Sunday, March 9, 2014
FORECASTING WITHOUT FEAR
Watch Ray Routhier report on the weather.
By Ray Routhier email@example.com
PORTLAND — One of the first things I had to learn about being a TV meteorologist was how to let people see what you’re talking about when you can’t.
Ray Routhier, a reporter for The Portland Press Herald, works with WGME-TV meteorologist Charlie Lopresti, who helped Routhier prepare to present the weather segment. Lopresti said to avoid using jargon and to instead focus on how the forecast might affect the viewers’ day.
John Patriquin/Staff Photographer
ABOUT THIS SERIES
MAINE AT WORK takes an interactive look at iconic, visible or just plain interesting jobs done by folks in Maine. Reporter Ray Routhier shadows a worker or workers, reports what he sees and tries his hand at some of the job’s duties.
IF YOU’D like to suggest a job to be explored in this feature, e-mail firstname.lastname@example.org or call 791-6454.
THIS WEEK’S JOB
TITLE: Chief meteorologist for Portland CBS affiliate WGME-TV (Channel 13).
WORKER: Charlie Lopresti, 32, of Buxton.
HOURS: 2 p.m. to 11:45 p.m., five days a week.
DUTIES: Using a variety of technologies to create weather forecasts for the 5 p.m., 5:30 p.m., 6 p.m., 10 p.m. and 11 p.m. newscasts, plus the station’s website, several radio stations and The Portland Press Herald/Maine Sunday Telegram. (WGME and the newspapers are media partners.)
STARTING SALARY: About $40,000 a year.
SURPRISING FACTS: Sometimes your eyes can trump technology – the night I shadowed Lopresti, he received a report of clear skies at the Portland International Jetport, but a quick visit to the station’s parking lot around 9 p.m. convinced him all of Portland had some pretty thick cloud cover. Also, Lopresti doesn’t use a teleprompter – everything he says on air is from memory.
For weather buffs, having all that technology at your disposal and getting a good feeling when you call a storm right.
Charlie Lopresti – chief meteorologist at Portland CBS affiliate WGME-TV (Channel 13) – said I should begin my night on the job by practicing how to use the “green screen.” It’s basically a blank screen that TV folks stand in front of so that various images can be displayed behind them on air.
So I stood in front of the green screen, looked at it and saw nothing. Then I turned around and saw myself, and a weather map, on a monitor about 10 feet in front of me.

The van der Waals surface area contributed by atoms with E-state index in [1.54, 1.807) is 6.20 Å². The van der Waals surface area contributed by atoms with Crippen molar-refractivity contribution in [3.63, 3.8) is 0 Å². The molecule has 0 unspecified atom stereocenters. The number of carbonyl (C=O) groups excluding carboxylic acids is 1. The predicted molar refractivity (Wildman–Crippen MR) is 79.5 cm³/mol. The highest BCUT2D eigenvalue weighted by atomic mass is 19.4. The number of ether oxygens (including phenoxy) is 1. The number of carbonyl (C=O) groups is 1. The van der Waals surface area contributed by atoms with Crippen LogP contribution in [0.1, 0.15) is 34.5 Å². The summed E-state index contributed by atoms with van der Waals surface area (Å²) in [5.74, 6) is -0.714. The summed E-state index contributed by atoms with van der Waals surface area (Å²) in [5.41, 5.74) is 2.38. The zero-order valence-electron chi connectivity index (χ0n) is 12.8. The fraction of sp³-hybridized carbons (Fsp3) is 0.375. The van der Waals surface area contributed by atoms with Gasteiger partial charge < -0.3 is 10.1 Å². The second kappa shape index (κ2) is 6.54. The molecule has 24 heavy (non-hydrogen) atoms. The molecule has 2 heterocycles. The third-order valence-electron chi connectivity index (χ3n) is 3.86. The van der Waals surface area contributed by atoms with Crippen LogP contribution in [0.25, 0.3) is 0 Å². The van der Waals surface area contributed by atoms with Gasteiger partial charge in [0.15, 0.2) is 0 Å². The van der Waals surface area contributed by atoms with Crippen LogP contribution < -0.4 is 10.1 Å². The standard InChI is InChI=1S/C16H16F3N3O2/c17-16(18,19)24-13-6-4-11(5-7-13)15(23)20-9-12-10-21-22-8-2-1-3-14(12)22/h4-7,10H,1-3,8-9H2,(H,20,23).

“You’re blocking out the state of Maine, which is not good when giving a forecast for Maine,” said Lopresti. “But remember, it’s sort of like looking in a mirror. If you want to shift your position on screen to one side, you actually have to move to the other side.”
I tried moving all the way to one side, but I still covered eastern portions of Maine, from Bar Harbor to Canada. Then I moved so far to the other side that only part of my head was still on screen. Lopresti told me not to worry, I’d get the hang of it.
As I practiced, I could see not only the maps and graphics in front of me, but also a monitor on each side of me. A trick Lopresti taught me was that if you turn toward one of those side monitors and point at it, to viewers it sort of looks like you’re pointing at a spot on the map. When I tried to point to Waterville for the first time, I realized I was instead pointing somewhere closer to Farmington.
“After a while this all becomes second nature. When I first started, it took some getting used to. The presentation stuff was hard to learn,” said Lopresti, 32, who has a degree in meteorology from Plymouth (N.H.) State University.
“I had originally thought I was going to work on the research side of weather, but that was mostly crunching numbers. I like forecasting.”
When I went to see Lopresti, he was preparing his late-night forecasts in his weather office, using computer forecasting models on various computer screens.
Some were from the U.S. government, some were from other countries, some were from weather companies. Most of the satellite images and maps Lopresti showed me looked to my untrained eye like a mass of color and scribbled lines.
But as Lopresti went over the data, he’d see findings he didn’t agree with and mutter, “This model is out to lunch.” He did this at one point when he got a report from an automated station at the Portland International Jetport showing clear skies at 9 p.m.
All the other information he had indicated that Greater Portland was shrouded in heavy clouds, and he had already planned to include this fact in his 10 p.m. and 11 p.m. forecasts.
“Sometimes the human eye is better than this stuff,” said Lopresti, as he led me out of the studio and into the station’s darkened parking lot on Washington Avenue. We walked 100 yards from the building and confirmed it was indeed cloudy.
I learned that Lopresti tries hard to use everyday language in his forecasts and stay away from weather-speak like “barometric pressure.” People just want to know if it’s going to rain, and how that affects their day, he told me.
As he said this, it occurred to him that he should personalize his upcoming forecast – a chance of rain late in the day the next day.
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